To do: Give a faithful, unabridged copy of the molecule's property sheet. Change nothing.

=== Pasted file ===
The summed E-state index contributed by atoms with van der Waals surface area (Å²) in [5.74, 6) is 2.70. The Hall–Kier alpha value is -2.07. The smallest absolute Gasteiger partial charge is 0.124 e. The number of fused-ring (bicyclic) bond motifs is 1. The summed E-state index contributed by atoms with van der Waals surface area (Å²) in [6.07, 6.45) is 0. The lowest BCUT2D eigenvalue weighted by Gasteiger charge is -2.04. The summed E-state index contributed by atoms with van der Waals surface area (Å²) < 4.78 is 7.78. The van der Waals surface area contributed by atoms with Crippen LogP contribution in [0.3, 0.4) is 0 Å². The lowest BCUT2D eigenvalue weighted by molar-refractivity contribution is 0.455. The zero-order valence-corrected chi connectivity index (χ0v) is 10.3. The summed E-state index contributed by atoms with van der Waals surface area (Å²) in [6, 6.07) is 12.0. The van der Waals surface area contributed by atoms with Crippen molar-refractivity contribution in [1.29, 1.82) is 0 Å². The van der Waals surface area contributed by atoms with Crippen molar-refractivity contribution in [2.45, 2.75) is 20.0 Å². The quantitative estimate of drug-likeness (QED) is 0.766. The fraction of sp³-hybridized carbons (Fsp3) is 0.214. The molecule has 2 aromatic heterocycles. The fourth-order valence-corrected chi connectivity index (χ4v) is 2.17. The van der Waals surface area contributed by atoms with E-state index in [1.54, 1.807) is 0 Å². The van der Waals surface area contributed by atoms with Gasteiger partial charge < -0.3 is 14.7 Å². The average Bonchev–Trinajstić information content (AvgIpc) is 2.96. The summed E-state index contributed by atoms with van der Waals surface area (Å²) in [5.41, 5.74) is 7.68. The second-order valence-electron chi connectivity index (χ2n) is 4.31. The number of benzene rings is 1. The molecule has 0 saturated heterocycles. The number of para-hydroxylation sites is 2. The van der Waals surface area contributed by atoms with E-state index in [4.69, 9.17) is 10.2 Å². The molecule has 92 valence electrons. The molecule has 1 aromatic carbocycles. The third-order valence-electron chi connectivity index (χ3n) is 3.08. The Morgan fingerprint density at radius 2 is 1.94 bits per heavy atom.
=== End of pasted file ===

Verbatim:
The summed E-state index contributed by atoms with van der Waals surface area (Å²) in [5.74, 6) is 2.70. The Hall–Kier alpha value is -2.07. The smallest absolute Gasteiger partial charge is 0.124 e. The number of fused-ring (bicyclic) bond motifs is 1. The summed E-state index contributed by atoms with van der Waals surface area (Å²) in [6.07, 6.45) is 0. The lowest BCUT2D eigenvalue weighted by Gasteiger charge is -2.04. The summed E-state index contributed by atoms with van der Waals surface area (Å²) < 4.78 is 7.78. The van der Waals surface area contributed by atoms with Crippen LogP contribution in [0.3, 0.4) is 0 Å². The lowest BCUT2D eigenvalue weighted by molar-refractivity contribution is 0.455. The zero-order valence-corrected chi connectivity index (χ0v) is 10.3. The summed E-state index contributed by atoms with van der Waals surface area (Å²) in [6, 6.07) is 12.0. The van der Waals surface area contributed by atoms with Crippen molar-refractivity contribution in [1.29, 1.82) is 0 Å². The van der Waals surface area contributed by atoms with Crippen molar-refractivity contribution in [2.45, 2.75) is 20.0 Å². The quantitative estimate of drug-likeness (QED) is 0.766. The fraction of sp³-hybridized carbons (Fsp3) is 0.214. The molecule has 2 aromatic heterocycles. The fourth-order valence-corrected chi connectivity index (χ4v) is 2.17. The van der Waals surface area contributed by atoms with E-state index in [1.54, 1.807) is 0 Å². The van der Waals surface area contributed by atoms with Gasteiger partial charge < -0.3 is 14.7 Å². The average Bonchev–Trinajstić information content (AvgIpc) is 2.96. The summed E-state index contributed by atoms with van der Waals surface area (Å²) in [5.41, 5.74) is 7.68. The second-order valence-electron chi connectivity index (χ2n) is 4.31. The number of benzene rings is 1. The molecule has 0 saturated heterocycles. The number of para-hydroxylation sites is 2. The van der Waals surface area contributed by atoms with E-state index in [4.69, 9.17) is 10.2 Å². The molecule has 92 valence electrons. The molecule has 1 aromatic carbocycles. The third-order valence-electron chi connectivity index (χ3n) is 3.08. The Morgan fingerprint density at radius 2 is 1.94 bits per heavy atom.